Website Launched to Fight NSA Data Surveillance

Free Press, ACLU, Others Join to Push Back on Patriot Act
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Free Press, Tech Freedom, the ACLU and numerous other privacy advocates have launched a website that will make it easier for for the public to register its displeasure with the NSA's mass surveillance of private citizens' telecom records under the authority of the Patriot Act.

The site, fight215.org (named after the section of the Act that allows for the surveillance), provides users with three different messages they can tweet to House and Senate leaders, all with the same basic theme: "End untargeted surveillance."

It also provides the phone numbers of elected officials, plus a template of exactly what to say when calling. Users can then place their calls via the website.

The White House has taken steps to address data collection issues raised by the leaks of NSA contractor Edward Snowden, but has not eliminated the bulk surveillance collection program.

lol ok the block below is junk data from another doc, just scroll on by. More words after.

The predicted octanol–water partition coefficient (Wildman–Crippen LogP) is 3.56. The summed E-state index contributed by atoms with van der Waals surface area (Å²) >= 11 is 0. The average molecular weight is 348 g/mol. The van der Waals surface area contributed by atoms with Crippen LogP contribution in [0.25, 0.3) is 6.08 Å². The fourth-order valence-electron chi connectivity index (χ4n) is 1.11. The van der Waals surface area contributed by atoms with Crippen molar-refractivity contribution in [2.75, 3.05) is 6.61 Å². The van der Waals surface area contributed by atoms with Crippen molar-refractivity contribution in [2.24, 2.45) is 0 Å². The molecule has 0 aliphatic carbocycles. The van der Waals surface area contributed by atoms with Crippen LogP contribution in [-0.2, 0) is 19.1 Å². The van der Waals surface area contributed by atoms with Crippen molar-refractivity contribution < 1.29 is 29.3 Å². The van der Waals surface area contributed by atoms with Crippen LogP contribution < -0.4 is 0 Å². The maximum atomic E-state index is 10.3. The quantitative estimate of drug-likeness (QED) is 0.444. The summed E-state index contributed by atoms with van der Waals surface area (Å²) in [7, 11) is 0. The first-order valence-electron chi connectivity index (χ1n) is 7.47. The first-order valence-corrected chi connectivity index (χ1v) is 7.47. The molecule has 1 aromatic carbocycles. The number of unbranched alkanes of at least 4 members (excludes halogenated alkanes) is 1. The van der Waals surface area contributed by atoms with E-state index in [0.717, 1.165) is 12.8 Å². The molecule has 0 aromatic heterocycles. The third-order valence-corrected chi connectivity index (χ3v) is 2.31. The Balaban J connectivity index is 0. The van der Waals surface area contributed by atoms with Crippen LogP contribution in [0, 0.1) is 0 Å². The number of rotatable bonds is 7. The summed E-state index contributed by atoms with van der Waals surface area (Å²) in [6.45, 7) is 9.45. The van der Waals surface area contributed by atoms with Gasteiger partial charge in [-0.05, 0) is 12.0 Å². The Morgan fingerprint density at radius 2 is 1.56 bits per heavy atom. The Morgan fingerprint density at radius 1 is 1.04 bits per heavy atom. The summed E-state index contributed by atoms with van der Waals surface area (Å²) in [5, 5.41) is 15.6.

“Mass surveillance of innocent Americans must end," said Berin Szoka, president of TechFreedom. “President Obama has the power to end bulk collection of our records at any time, but has — thus far — chosen not to. Where the White House has failed to protect our Constitutional rights, Congress must step into the void. We cannot afford to rubber-stamp the Patriot Act — yet again — without significant reforms. Of course the NSA plays a valuable role in protecting Americans, but it must — and can — do that consistent with the Fourth Amendment, which bars indiscriminate surveillance of innocent Americans with no connection to national security threats.”

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